Exercise and Grief - A new chapter in my life after a devastating loss

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My former coach and I knew each other for the better part of my life. I first met him when I was 12, just entering adolescence, awkward and lanky, not quite sure of who I was or wanted to be. He was decisive, driven, and decided on the spot that I was going to be a pentathlete - on the German National Team. He had coached others to the international level and with me he said we could reach for the Olympics, the only obstacle was likely to be the national coaches who might try to interfere with the timeline he had in mind. Looking back, the following years were a blur of incredibly intense training, setbacks through injury, celebratory post-victory fast food, Rage against the Machine as motivation for me to run faster and a bond with an individual who came to know me inside out.  He was able to push me through seemingly insurmountable blocks, both mental and physical.

Fast forward ten years, I hadn't qualified for the Sydney Olympics but I had given my all. I made a decision to focus on my academic career rather than wait 4 years for the next chance. I bid the team farewell and went to finish my Masters in Sports Science and Communications. My work eventually brought me to New York and a life far away from athletics. However, after several years of working in an office job, I couldn't ignore the yearning to be fit again. I ran a half marathon and proved to myself that I could still run, I worked out and coached friends, took up martial arts and eventually started doing yoga, which reminded me a lot of the gymnastics my coach had encouraged to improve my swimming. And I discussed everything I did with him via email and phone.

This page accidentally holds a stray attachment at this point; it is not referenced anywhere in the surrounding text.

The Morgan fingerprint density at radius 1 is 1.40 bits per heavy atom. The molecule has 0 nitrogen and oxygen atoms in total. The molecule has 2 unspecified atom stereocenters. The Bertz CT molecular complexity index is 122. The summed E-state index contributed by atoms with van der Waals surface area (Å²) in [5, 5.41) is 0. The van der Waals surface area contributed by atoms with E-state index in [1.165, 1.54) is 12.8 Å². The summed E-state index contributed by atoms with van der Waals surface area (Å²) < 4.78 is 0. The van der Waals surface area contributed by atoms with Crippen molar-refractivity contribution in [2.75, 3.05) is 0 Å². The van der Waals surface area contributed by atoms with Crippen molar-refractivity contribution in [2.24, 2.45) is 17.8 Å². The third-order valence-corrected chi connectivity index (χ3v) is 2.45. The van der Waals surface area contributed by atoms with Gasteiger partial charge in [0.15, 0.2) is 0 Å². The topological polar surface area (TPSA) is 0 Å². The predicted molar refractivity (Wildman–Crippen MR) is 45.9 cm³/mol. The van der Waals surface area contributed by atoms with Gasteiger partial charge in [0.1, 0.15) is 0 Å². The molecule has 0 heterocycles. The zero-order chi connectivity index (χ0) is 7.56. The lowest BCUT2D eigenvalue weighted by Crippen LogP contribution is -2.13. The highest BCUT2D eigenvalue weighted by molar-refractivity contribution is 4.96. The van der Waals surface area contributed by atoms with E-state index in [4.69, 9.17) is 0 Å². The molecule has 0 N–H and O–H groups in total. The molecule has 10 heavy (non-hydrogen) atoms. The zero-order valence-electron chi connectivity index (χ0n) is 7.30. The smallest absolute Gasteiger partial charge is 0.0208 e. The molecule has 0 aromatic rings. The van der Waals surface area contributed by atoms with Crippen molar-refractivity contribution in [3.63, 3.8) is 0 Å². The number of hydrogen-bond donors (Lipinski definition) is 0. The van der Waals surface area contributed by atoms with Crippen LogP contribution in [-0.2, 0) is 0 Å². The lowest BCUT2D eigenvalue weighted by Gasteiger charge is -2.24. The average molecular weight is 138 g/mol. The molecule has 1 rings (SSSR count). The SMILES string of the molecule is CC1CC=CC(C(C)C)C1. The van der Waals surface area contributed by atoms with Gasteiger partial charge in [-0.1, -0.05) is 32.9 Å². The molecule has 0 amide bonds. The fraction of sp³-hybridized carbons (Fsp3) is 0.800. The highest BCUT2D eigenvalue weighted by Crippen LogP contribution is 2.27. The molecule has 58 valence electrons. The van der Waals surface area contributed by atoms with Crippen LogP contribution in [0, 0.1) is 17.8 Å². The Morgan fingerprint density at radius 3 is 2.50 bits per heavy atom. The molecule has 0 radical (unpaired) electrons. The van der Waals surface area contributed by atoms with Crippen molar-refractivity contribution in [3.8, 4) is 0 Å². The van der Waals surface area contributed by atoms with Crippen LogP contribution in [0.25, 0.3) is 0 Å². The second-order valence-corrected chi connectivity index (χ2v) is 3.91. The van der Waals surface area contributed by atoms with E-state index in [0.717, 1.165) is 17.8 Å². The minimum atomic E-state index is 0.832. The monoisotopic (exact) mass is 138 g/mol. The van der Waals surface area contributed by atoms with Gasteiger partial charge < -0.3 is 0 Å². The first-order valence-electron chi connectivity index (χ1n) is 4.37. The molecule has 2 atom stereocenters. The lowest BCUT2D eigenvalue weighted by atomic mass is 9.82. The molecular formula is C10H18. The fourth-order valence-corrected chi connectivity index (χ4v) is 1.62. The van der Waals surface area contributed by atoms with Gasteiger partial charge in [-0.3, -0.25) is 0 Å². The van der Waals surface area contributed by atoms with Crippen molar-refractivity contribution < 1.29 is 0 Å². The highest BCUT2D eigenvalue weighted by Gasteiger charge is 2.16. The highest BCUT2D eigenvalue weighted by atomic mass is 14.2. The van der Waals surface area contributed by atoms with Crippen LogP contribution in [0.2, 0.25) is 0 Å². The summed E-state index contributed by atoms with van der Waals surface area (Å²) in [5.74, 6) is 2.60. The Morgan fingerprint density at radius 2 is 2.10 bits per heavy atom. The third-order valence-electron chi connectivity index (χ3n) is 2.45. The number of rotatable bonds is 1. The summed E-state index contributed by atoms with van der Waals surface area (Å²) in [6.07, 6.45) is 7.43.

And then he had a skiing accident. He wrote me an email the day after my birthday, saying that he was going in for knee surgery and would call me after he recovered. But he never did. He died of a complication post-surgery.

It has only been 16 months and the void he left is still palpable for me. We were on different continents and leading busy lives but our past always connected us. And just as I had made a conscious decision to break free from my office job and pursue my passion again, I couldn't tap into his well of knowledge any longer. Grieving was a necessary and painful process and a learning opportunity. I turned to what I knew best: exercise. Every run and every yoga class relieved a bit of the heaviness I was feeling. Meditation helped to analyze the feeling and clear the mind.

It's been proven that exercise offers many benefits for coping with grief, just as it does with anxiety and depression; two other common ailments in today's society. Exercise forces us to be out in public again or to connect deep within. It releases endorphins that bring about a sense of well-being and deep breathing releases tension. Grief can strike the body and seriously impact its immune system which can also be prevented by exercising regularly. And ultimately one of the most beautiful ways to honour the loss of a loved one is to race in their name to help others. Because volunteering for a good cause heals, too.

It's long been an aspiration of mine to create a practice based on everything I have learned and to share it with others. This first post feels like an appropriate way to honour the memory of someone who was a great teacher of mine and continues to inspire me. I only wish he was here to witness it.